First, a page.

Three years ago I stopped working at camp in the summer. Instead of waking at an early hour and heading to work as a responsible aquatics director with the charge of six-hundred campers and twenty lifeguards, I slept in, walked the twenty-five paces to the beach and headed for a walk on the shoreline. Here I found a beach yoga class that for years I’d seen signs, but never was able to take. I’ve been hooked for three years.
After the first class, where I was covered every inch in sand, I knew this was for me. Since then, I’ve managed to limit my face-plants in crow pose, remain upright in half-moon and found a love of flight in anti-gravity yoga. There have been so many positive changes. Better flexibility, more stability and less twinges in my lower back on a regular basis. There’s also more inner peace, balance and free thinking. As a yogi, I love my class and how it makes me feel. As a traveler, I often find it hard to merge a love of adventure with a yoga class abroad.
Thankful for the ability of long term travel, I’ve been lucky to find two beach yoga classes that enhanced my journey, melded travel and yoga and forced me to embrace savasana in other lands.
In August of 2012, Mathew and I spent two weeks in Eastern Africa. Our travels took us to Zanzibar, through Tanzania and the Serengeti and ended in Nairobi, Kenya. We had four days on the beautiful Indian Ocean beaches of Zanzibar, known to the world as the ‘spice island’. This gorgeous African island is home to many of the world’s spices, a Zanzibar pizza filled with nutella & a chapati bread that rivals India’s naan.
Down the beach from our hotel was a rooftop yoga class that overlooked the water. Walking the path to the cottage was an adventure in itself. Timing was key as the waves of the ocean crashed just at the rock wall’s edge and if you broke eye contact for a split second you were covered in white foam, ocean spray and sand. The teacher was, Louise, from Scotland. She had been in Zanzibar for two months and traveling the world for nine years. A kindred spirit! Twenty US dollars for a one and a half hour vinyasa yoga class on a rooftop in Zanzibar overlooking the Indian Ocean, definitely worth it! My class had only one other student aside from myself. I went back for another session the next day!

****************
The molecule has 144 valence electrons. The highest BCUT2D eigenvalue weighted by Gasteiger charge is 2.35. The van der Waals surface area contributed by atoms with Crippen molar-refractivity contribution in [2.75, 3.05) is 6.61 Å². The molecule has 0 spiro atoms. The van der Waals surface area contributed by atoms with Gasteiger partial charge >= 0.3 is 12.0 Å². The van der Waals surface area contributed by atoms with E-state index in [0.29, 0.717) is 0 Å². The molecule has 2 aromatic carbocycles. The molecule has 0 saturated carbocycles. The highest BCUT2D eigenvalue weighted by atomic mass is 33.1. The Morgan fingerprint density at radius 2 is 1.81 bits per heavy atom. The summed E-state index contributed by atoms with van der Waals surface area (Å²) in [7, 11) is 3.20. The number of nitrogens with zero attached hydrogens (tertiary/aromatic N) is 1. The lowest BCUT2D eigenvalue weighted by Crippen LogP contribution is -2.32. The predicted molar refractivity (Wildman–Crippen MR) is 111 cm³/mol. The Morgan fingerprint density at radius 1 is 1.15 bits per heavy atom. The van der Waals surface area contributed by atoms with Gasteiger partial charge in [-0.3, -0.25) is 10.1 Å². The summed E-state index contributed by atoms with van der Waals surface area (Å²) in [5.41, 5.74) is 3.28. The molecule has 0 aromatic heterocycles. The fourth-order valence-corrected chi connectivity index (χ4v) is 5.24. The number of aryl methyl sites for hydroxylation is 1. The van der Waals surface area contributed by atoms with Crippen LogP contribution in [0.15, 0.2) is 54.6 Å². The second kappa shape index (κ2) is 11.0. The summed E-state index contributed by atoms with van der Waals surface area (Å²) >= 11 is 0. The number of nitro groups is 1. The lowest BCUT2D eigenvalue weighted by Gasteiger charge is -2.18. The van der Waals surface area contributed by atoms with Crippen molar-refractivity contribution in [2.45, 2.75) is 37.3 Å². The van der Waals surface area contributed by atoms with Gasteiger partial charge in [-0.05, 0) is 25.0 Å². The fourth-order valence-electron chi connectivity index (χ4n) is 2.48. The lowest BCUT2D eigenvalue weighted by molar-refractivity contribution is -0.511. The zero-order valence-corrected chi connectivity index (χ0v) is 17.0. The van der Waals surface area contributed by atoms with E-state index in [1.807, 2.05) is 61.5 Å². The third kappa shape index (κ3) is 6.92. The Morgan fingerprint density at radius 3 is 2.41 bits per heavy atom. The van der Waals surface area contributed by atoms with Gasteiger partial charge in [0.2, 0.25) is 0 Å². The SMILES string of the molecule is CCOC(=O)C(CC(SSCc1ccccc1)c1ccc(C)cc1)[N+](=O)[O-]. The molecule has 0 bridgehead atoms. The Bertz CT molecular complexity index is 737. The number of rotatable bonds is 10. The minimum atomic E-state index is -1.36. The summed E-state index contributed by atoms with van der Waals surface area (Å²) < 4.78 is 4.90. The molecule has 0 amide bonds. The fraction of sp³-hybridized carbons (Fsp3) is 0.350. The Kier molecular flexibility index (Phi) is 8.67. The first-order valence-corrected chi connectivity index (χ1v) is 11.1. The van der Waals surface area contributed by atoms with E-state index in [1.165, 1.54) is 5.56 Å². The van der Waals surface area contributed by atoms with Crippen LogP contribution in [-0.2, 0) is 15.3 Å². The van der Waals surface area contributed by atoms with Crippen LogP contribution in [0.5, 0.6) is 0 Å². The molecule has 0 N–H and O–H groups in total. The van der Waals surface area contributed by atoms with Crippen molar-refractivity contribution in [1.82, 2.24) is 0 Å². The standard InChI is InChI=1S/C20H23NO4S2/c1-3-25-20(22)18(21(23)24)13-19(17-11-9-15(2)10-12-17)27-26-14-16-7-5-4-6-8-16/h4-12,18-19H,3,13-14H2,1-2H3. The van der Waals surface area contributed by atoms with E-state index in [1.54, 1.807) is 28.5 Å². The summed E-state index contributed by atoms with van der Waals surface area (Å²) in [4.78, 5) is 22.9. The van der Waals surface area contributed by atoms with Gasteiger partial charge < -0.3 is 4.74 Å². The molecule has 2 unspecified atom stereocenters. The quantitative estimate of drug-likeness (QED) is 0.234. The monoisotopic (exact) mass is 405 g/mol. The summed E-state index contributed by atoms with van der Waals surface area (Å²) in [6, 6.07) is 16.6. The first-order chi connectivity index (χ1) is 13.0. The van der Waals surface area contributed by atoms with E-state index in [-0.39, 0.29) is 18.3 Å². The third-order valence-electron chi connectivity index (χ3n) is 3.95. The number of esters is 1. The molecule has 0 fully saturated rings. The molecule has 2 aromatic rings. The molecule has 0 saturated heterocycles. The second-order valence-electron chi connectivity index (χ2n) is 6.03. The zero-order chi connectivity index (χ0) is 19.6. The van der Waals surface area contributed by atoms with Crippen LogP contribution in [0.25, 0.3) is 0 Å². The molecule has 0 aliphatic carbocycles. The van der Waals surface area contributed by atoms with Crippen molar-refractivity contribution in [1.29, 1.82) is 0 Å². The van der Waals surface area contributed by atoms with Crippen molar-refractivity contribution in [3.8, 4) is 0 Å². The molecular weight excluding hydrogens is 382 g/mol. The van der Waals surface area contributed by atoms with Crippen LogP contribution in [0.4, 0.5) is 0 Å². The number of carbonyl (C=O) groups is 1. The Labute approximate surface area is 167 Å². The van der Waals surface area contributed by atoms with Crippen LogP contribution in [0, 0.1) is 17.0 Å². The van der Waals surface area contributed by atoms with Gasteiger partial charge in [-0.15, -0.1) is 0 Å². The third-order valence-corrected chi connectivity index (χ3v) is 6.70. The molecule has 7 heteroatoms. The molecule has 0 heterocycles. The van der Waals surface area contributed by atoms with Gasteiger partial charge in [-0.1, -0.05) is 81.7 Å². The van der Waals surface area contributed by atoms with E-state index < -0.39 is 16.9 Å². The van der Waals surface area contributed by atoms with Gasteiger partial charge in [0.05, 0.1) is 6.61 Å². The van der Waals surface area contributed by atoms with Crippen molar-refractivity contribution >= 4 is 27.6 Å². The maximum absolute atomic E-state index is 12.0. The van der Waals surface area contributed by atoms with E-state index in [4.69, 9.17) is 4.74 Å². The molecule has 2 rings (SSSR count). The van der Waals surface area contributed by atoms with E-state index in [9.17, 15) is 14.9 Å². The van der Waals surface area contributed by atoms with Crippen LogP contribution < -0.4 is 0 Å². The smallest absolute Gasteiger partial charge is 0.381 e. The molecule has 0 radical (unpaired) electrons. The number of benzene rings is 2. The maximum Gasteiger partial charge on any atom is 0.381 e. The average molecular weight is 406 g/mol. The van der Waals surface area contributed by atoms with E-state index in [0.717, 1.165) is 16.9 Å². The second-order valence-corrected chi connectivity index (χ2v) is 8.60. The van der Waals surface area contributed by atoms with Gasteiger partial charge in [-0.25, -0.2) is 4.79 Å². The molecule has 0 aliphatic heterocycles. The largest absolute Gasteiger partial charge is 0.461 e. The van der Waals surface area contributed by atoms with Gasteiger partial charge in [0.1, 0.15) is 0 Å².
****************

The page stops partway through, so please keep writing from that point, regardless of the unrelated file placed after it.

Having the ability to take this class made every day I was covered in Long Beach sand and every time I ached two days after class that much more worthwhile. It was such an amazing experience. These gifts of yoga and travel combined to make the experience on the beaches of Eastern Africa that much greater. (Thank you Kristen for having the patience in Long Beach so that I could keep up on my yoga practice on my travels)
I knew I was lucky when I found the beach yoga in Long Beach. I knew I was lucky when I found teachers with patience, understanding and a love of their craft who made sure that my yoga practice was just that, mine. I knew I was lucky that I was able to travel to Africa to experience its culture and beauty. But this, this was very special.
Just six months later Mathew and I set out on another ‘round the world adventure traveling through ten countries in two months. Our first stop was Perth, Australia and if this city isn’t a sun-lover’s paradise, I don’t know what is.
We stayed in Cottlesloe Beach, just kilometers outside of the city center in a tucked away sand and surf community. A beachfront community, similar to ours in New York, greeted us after long hours of travel. We dipped our toes in the same Indian Ocean again just across the way from East Africa. Cafes lined the streets, surfers took to the waves and a relaxed attitude was in the air.
A yoga shop’s free class took place that weekend on the pathway overlooking the sea. Over fifty men and women plopped mats or towels on a patch of dirt, grass or concrete to share this yogic moment to greet the day. It felt like an advanced class and some things I had to modify, but I kept up. No face plants or knocking into the woman next to me while I breathed in that salty sea air and reaffirmed my belief in nature, the world’s people and the gifts of both yoga and travel.
Since our return to New York, I have found a love of anti-gravity yoga. Flying high in a hammock provides a similar strength and flexibility as mat yoga mixed with a youthful spirit of playground swings and circus acrobatics. Yoga has now been a part of my life for three years and it’s taken many forms. Its gifts are plentiful as are those I get from travel. To be able to merge two of the things that give me pleasure and peace has been a gift that keeps on giving. I feel lucky to be able to have both yoga and travel in my life and even luckier to have experienced both in varied places around the world.